The nation's first faith-based prison for women opened in a Tampa-area detention center Wednesday, nearly five months after a similar program began for men.

About 300 female prisoners will be confined at the Hillsborough Correctional Institution (search), all volunteers who agreed to participate in a program combining vocational classes with worship.

Alia Faraj, a spokeswoman for Gov. Jeb Bush (search), said the new state prison creates "an environment that allows and encourages personal growth, self-reflection and character development."

To avoid legal challenges, no state money will be used for religious instruction. Volunteers will provide religious services and materials. Any religion may be represented at the prison, and no prisoner will be required to participate in religious activities, officials said.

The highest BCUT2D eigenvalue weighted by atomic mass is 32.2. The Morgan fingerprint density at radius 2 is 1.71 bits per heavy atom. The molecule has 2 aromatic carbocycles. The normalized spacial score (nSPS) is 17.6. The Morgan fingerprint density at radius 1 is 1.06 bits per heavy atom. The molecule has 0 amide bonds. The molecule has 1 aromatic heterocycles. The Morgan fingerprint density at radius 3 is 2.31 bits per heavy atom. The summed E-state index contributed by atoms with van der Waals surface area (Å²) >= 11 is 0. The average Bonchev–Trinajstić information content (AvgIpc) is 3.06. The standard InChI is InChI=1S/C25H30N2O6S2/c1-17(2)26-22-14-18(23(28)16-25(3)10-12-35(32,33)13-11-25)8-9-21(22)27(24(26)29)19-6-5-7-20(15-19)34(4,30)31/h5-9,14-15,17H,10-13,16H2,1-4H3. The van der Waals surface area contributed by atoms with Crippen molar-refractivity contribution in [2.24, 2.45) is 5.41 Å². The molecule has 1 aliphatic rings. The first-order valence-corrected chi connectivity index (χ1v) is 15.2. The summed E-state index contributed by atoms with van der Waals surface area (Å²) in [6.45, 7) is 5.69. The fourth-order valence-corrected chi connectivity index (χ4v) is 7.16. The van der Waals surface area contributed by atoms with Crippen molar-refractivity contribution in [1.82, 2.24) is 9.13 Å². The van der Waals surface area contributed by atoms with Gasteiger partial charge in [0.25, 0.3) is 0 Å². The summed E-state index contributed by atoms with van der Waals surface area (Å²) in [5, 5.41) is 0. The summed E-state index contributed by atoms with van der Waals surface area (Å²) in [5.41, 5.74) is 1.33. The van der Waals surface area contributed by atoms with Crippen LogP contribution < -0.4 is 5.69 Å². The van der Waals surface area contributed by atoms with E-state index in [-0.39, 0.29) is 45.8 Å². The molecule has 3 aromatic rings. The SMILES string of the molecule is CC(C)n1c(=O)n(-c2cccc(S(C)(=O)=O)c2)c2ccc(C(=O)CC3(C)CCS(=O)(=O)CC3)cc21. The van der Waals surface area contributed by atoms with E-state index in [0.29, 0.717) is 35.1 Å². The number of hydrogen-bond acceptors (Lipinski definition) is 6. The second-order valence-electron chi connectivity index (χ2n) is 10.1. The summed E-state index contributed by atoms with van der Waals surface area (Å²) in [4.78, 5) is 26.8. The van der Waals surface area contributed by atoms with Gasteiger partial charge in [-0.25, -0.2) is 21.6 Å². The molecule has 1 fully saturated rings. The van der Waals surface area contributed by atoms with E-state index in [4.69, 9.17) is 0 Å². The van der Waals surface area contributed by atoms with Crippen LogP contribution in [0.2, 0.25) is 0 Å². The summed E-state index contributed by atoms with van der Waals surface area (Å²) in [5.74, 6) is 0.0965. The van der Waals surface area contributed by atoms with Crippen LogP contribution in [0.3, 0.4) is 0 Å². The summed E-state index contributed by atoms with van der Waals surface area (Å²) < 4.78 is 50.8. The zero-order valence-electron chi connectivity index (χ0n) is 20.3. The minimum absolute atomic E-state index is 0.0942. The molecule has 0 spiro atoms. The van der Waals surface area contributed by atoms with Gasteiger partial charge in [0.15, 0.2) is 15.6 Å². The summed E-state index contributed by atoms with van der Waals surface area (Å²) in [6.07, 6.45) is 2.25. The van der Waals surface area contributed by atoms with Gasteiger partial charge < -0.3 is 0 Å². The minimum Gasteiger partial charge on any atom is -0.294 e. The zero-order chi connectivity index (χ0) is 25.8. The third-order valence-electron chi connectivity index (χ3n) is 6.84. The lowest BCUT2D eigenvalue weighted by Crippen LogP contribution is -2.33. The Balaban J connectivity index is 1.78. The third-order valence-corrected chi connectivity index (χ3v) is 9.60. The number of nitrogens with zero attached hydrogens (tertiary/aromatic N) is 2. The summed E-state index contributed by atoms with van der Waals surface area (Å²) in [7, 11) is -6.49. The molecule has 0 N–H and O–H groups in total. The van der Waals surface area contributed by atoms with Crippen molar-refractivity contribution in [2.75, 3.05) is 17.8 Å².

"We need to bring humanity back into these people, to humanize them again, and faith is just one way of doing that," said Diane Conti, a volunteer who will offer inmates a course on Buddhism.

The women's prison is modeled after a program that opened last year at the Lawtey Correctional Institution (search) in north Florida.

Critics are threatening legal action, insisting the state is giving preferential treatment to inmates who participate in religious services.

"It's incredibly irresponsible to open a second facility when so many constitutional and practical questions remain about the first facility," said Barry Lynn, executive director of Americans United for Separation of Church and State (search).

The group has sought records of how the state is funding the programs and may sue.

Unlike the men's prison, where most prisoners were already at the institution when it was converted to a faith-based facility, inmates at the women's program are transferring from another prison. Lynn said the state must have paid for those transfers.